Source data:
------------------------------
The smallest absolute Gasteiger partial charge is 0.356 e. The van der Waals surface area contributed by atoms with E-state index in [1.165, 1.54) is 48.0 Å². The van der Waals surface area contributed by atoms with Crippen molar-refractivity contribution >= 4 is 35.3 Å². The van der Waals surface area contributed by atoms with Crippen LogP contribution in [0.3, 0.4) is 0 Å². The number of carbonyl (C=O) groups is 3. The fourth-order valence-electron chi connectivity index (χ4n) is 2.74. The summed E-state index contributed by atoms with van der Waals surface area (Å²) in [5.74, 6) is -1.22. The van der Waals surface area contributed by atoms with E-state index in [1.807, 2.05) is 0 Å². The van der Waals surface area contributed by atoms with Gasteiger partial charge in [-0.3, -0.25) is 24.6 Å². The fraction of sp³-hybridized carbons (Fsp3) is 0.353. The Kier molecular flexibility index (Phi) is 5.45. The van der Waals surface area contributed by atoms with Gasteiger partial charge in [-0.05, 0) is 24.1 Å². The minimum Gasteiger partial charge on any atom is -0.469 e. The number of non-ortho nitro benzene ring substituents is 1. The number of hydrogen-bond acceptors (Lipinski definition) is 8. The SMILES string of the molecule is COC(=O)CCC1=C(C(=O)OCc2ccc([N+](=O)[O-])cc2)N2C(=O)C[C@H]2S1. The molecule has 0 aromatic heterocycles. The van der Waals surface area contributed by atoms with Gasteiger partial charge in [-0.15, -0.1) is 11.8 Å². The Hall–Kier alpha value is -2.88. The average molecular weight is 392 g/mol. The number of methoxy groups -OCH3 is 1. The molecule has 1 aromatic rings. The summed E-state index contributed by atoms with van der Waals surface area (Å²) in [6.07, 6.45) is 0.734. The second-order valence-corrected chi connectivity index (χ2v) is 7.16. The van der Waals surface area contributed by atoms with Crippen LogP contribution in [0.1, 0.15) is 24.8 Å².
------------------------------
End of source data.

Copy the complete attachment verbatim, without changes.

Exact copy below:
The smallest absolute Gasteiger partial charge is 0.356 e. The van der Waals surface area contributed by atoms with E-state index in [1.165, 1.54) is 48.0 Å². The van der Waals surface area contributed by atoms with Crippen molar-refractivity contribution >= 4 is 35.3 Å². The van der Waals surface area contributed by atoms with Crippen LogP contribution in [0.3, 0.4) is 0 Å². The number of carbonyl (C=O) groups is 3. The fourth-order valence-electron chi connectivity index (χ4n) is 2.74. The summed E-state index contributed by atoms with van der Waals surface area (Å²) in [5.74, 6) is -1.22. The van der Waals surface area contributed by atoms with E-state index in [1.807, 2.05) is 0 Å². The van der Waals surface area contributed by atoms with Gasteiger partial charge in [-0.3, -0.25) is 24.6 Å². The fraction of sp³-hybridized carbons (Fsp3) is 0.353. The Kier molecular flexibility index (Phi) is 5.45. The van der Waals surface area contributed by atoms with Gasteiger partial charge in [-0.05, 0) is 24.1 Å². The minimum Gasteiger partial charge on any atom is -0.469 e. The number of non-ortho nitro benzene ring substituents is 1. The number of hydrogen-bond acceptors (Lipinski definition) is 8. The SMILES string of the molecule is COC(=O)CCC1=C(C(=O)OCc2ccc([N+](=O)[O-])cc2)N2C(=O)C[C@H]2S1. The molecule has 0 aromatic heterocycles. The van der Waals surface area contributed by atoms with Gasteiger partial charge in [-0.15, -0.1) is 11.8 Å². The Hall–Kier alpha value is -2.88. The average molecular weight is 392 g/mol. The number of methoxy groups -OCH3 is 1. The molecule has 1 aromatic rings. The summed E-state index contributed by atoms with van der Waals surface area (Å²) in [6.07, 6.45) is 0.734. The second-order valence-corrected chi connectivity index (χ2v) is 7.16. The van der Waals surface area contributed by atoms with Crippen LogP contribution in [0.1, 0.15) is 24.8 Å².